Here’s the second part of Mathilde Berry’s notes of her directing work for our upcoming production, Death in High Heels (part one can be found here):
The rehearsal process: backstories, improvisation and choreography
The rehearsal process is where the magic happens. It starts with a read-through where the cast comes together to read the play for the first time in their own voices. This is how some of the lines that I had read several times before truly jumped at me! I started to take more notes, to reflect more on the characters and to get a lot of ideas for the rehearsals themselves.
I wanted to start shaping the characters with the actors’ input and individual personality early on - something which cannot be found in a script. For this, I used both backstories and improvisation: to help develop the characters and to understand where they are coming from. Without being stuck to the script, actors were able to explore in everyday situations at Christophe & Cie what their characters would be up to, how they would behave or relate to each other. We developed some of the backstories in character, i.e. over an improvised lunch break, Aileen, Irene and Rachel were trying to find out more about Rose and we explored all of these characters’ backstories in an unusual way, at the same time creating a special bond between them.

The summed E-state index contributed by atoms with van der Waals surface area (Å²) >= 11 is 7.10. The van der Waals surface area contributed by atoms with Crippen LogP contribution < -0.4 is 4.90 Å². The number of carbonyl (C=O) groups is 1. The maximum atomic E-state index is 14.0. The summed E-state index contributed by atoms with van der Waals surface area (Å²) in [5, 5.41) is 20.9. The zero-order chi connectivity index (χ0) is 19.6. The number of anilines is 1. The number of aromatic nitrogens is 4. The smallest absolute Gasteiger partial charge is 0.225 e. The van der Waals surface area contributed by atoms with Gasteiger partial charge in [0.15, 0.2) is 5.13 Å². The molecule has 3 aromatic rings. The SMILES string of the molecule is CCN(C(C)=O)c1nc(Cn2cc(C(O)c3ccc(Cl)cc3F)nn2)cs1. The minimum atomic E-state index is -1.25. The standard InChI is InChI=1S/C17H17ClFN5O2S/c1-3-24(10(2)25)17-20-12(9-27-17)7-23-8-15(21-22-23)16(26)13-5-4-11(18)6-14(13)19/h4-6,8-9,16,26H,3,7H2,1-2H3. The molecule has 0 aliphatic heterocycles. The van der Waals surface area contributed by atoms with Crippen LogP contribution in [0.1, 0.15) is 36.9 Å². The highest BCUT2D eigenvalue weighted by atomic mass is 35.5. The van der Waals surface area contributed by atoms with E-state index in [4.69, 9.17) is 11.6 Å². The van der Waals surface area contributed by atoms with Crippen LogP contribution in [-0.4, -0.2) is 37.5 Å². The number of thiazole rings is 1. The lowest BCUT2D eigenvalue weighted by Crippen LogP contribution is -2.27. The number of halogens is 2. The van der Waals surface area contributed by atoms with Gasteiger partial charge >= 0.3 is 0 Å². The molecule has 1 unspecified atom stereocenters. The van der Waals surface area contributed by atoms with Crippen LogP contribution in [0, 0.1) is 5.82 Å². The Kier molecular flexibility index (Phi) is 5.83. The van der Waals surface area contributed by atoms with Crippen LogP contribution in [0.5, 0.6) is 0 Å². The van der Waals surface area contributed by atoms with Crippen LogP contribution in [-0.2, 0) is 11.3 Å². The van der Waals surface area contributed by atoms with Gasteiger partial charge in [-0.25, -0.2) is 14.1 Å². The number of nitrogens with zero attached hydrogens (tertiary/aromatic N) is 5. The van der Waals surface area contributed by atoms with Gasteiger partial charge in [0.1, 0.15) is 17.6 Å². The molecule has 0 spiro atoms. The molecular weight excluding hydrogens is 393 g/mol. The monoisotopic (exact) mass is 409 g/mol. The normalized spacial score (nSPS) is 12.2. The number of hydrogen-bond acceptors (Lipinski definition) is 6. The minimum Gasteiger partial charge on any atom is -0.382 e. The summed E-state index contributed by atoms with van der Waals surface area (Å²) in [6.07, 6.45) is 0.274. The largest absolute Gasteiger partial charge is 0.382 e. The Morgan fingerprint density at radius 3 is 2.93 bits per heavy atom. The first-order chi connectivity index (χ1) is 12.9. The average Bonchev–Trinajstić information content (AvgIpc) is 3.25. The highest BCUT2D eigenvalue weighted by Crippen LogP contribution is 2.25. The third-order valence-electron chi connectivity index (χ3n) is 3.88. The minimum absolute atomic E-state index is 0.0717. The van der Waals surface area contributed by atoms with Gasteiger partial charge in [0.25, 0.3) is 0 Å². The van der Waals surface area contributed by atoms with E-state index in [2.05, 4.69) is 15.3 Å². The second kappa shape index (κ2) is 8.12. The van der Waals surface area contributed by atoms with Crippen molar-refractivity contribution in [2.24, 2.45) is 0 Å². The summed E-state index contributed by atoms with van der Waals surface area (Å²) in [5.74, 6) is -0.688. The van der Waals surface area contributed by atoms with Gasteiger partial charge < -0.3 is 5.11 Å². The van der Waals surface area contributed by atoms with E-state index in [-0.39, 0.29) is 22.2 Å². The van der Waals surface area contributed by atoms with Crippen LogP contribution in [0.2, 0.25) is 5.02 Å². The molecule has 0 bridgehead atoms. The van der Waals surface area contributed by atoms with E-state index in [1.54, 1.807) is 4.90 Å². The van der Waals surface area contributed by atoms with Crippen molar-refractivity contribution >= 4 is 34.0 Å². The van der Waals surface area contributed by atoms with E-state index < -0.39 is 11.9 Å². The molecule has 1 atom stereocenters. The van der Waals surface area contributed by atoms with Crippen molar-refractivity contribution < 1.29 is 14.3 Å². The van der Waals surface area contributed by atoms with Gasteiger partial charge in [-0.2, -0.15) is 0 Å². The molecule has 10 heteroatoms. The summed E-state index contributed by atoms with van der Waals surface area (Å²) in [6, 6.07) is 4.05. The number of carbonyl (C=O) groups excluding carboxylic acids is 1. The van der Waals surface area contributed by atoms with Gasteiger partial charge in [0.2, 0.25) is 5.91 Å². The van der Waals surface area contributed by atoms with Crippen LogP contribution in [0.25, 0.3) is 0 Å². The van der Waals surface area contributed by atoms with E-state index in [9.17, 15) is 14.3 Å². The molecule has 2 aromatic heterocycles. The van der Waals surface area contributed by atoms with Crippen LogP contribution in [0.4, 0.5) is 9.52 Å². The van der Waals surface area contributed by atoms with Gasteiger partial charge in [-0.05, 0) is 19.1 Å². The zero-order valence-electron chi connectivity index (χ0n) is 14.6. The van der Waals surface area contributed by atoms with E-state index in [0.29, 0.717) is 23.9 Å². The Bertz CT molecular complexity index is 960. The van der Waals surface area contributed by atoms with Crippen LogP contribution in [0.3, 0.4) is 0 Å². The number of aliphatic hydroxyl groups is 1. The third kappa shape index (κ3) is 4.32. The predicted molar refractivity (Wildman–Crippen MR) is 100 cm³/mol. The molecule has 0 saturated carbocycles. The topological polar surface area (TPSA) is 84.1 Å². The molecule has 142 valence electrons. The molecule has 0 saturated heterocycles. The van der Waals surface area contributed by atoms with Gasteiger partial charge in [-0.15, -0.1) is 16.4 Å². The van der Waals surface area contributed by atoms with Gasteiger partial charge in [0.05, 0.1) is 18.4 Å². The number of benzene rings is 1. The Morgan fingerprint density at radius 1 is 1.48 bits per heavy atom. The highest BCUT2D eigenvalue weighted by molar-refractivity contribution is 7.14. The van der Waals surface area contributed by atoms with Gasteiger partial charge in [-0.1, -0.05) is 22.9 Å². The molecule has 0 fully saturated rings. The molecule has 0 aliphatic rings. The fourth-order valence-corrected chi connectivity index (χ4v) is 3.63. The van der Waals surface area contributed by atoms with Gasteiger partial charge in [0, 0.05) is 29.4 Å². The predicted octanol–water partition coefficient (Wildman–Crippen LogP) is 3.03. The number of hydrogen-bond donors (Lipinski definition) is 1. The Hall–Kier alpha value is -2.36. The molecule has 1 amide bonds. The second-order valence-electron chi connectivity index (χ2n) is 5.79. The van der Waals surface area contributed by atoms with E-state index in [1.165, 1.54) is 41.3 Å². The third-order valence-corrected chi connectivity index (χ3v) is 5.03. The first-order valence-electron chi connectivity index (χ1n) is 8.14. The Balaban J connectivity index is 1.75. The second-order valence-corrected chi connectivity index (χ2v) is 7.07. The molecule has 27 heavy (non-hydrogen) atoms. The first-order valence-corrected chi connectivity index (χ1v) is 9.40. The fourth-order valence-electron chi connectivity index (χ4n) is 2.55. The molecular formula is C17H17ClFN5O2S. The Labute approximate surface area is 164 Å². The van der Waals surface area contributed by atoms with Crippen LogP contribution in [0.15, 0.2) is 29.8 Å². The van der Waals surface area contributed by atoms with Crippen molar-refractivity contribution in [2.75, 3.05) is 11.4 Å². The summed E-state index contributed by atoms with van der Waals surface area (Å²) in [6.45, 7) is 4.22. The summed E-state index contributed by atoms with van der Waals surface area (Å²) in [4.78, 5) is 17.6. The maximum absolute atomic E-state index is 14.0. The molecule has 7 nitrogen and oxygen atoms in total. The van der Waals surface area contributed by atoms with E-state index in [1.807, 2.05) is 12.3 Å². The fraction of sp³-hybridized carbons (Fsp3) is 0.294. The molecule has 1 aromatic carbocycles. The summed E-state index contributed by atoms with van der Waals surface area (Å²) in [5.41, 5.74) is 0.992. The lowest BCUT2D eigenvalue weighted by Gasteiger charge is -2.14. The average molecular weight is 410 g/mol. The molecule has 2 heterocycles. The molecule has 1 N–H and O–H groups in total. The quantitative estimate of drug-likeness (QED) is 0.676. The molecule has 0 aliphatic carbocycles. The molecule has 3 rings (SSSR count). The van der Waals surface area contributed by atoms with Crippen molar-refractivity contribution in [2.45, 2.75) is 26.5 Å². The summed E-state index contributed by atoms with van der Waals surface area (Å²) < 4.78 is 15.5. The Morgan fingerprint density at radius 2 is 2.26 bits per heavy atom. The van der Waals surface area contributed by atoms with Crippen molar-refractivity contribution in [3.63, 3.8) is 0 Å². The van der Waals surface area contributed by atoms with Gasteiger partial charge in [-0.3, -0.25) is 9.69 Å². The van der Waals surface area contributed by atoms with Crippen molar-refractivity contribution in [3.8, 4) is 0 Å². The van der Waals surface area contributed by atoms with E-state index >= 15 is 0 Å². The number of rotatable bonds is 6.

Other highlights of the rehearsal process involved playing with furniture: our swivel desk chair on wheels has now become a character in its own right, getting giggles from our cast during rehearsals (and secretly hoping for laughter from our audience!).
We’ve also explored playing with levels, using the balcony and differences in height, particularly in the Miss Gregory and Miss Doon scenes, to highlight the emotional tension between the characters - or in the Inspector Charlesworth and Sergeant Wyler interview scenes.
Having up to nine people on a limited stage space at once can be tricky, particularly to allow the audience to see all the important actions at the right angle at the right time. Ensemble pieces need to be choreographed pretty much like a ballet to ensure smooth actions and this is where the role of the director’s assistant becomes so crucial: meticulously taking notes of who needs to stand where on which line to allow the next action of another character to flow smoothly was at the heart of the rehearsals of Act I Scene 1 and I’m grateful to Birte for making sure that we kept a record of all these moves so efficiently.
A Few Words Before opening night
Being a director can be challenging at times, but it’s a rewarding creative challenge that I’m more than glad to take on: how many times do you get a chance to do some serious Lego building or to decide about which hat you want to have centre stage?
Thank you to my wonderful cast and crew for making this Death in High Heels such an amazing adventure!
More about the play here.